• Work with the police and others on building positive relationships and breaking down barriers. If all we do is take a hard line it may lead to feelings of mistrust and resentment among young people towards the police (Walsh, 2011), school and authority. Police need to work with communities, get alongside these young people to build trust; come into school to build a rapport with and provide mentoring and guidance for young people. Schools shouldn’t be worried or precious about having police at the school in this context. The best schools should be comprehensive which means they include all kinds of pupils. Some will therefore be from tough neighbourhoods where they are at risk. Let’s not pretend otherwise and kick the can down the road.
  • Ask the boys what they think, particularly those at the ‘sharp end’. Young people are a big part of the problem and can therefore be a very large part of the solution. We need to involve them in designing and delivering every single aspect of the response to knife crime.
  • Provide co-curriculum opportunities in the evenings and that extend into school holidays. Some of our boys have idyllic home lives and go on amazing holidays. They travel the world. Spend time with their families and live life to the max. Others don’t. During the holidays they have weeks and weeks to just kick about. Let’s give these boys productive, exciting things to do so they haven’t got time on their hands to get into trouble or join gangs. We have to fill the void. FBS and the Friends of FBS need to work together on this.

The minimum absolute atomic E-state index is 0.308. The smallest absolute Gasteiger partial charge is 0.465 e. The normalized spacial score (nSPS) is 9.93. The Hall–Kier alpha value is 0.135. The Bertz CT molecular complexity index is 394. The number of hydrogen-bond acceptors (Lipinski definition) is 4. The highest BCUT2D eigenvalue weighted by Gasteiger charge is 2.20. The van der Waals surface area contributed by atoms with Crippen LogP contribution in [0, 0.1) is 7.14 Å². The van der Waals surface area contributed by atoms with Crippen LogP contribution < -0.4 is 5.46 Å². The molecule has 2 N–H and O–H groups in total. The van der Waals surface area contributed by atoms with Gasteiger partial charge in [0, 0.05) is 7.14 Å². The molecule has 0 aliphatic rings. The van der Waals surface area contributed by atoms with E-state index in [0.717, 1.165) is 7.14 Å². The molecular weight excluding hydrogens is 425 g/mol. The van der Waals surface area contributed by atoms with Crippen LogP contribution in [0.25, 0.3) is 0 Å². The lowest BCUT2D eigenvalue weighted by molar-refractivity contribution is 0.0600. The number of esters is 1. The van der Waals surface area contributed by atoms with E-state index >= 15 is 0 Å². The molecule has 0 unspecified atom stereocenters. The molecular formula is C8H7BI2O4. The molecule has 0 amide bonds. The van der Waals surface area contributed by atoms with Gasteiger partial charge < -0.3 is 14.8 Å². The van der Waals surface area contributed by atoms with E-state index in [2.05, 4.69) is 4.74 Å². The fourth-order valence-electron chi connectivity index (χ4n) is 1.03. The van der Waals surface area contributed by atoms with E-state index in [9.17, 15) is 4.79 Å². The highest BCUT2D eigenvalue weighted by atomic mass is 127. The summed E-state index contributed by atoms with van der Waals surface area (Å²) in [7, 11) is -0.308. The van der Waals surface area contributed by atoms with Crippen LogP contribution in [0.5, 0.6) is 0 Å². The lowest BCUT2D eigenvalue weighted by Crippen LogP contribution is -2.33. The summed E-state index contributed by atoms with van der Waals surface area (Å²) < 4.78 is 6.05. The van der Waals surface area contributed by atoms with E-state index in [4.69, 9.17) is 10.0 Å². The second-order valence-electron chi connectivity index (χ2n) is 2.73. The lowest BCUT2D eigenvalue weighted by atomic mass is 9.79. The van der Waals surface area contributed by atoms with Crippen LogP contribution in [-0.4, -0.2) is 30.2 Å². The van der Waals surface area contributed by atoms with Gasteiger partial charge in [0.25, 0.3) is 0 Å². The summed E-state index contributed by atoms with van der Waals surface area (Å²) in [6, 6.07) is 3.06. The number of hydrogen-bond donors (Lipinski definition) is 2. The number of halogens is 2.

• Ensure as a school community we are what we say we are: comprehensive. Middle class parents spending time with working class parents. Different cultures and ethnicities on the same table and in the same team at quiz nights.  Let’s bring the marginalised into the fold and get rid of ‘them and us’ and group think. It may be uncomfortable to start with but let’s break down barriers and put into practice what we preach. Let’s not just play at it and be guilty of champagne socialism. Let’s prove that postcode really doesn’t matter.